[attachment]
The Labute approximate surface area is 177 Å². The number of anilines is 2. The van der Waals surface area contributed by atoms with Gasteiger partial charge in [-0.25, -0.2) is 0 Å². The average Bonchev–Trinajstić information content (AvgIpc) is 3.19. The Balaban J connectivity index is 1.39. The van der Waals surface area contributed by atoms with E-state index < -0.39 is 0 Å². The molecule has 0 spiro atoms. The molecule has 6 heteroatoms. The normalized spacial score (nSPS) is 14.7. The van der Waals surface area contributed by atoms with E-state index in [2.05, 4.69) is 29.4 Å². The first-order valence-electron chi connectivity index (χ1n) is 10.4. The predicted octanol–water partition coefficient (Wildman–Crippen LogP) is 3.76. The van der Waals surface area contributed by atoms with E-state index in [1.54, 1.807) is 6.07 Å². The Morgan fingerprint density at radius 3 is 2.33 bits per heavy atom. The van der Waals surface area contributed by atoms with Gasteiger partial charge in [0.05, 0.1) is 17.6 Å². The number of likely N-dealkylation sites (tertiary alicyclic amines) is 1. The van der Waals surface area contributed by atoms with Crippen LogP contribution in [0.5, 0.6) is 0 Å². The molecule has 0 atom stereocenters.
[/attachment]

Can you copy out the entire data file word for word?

The Labute approximate surface area is 177 Å². The number of anilines is 2. The van der Waals surface area contributed by atoms with Gasteiger partial charge in [-0.25, -0.2) is 0 Å². The average Bonchev–Trinajstić information content (AvgIpc) is 3.19. The Balaban J connectivity index is 1.39. The van der Waals surface area contributed by atoms with E-state index < -0.39 is 0 Å². The molecule has 0 spiro atoms. The molecule has 6 heteroatoms. The normalized spacial score (nSPS) is 14.7. The van der Waals surface area contributed by atoms with E-state index in [2.05, 4.69) is 29.4 Å². The first-order valence-electron chi connectivity index (χ1n) is 10.4. The predicted octanol–water partition coefficient (Wildman–Crippen LogP) is 3.76. The van der Waals surface area contributed by atoms with E-state index in [1.54, 1.807) is 6.07 Å². The Morgan fingerprint density at radius 3 is 2.33 bits per heavy atom. The van der Waals surface area contributed by atoms with Gasteiger partial charge in [0.05, 0.1) is 17.6 Å². The number of likely N-dealkylation sites (tertiary alicyclic amines) is 1. The van der Waals surface area contributed by atoms with Crippen LogP contribution in [0.5, 0.6) is 0 Å². The molecule has 0 atom stereocenters.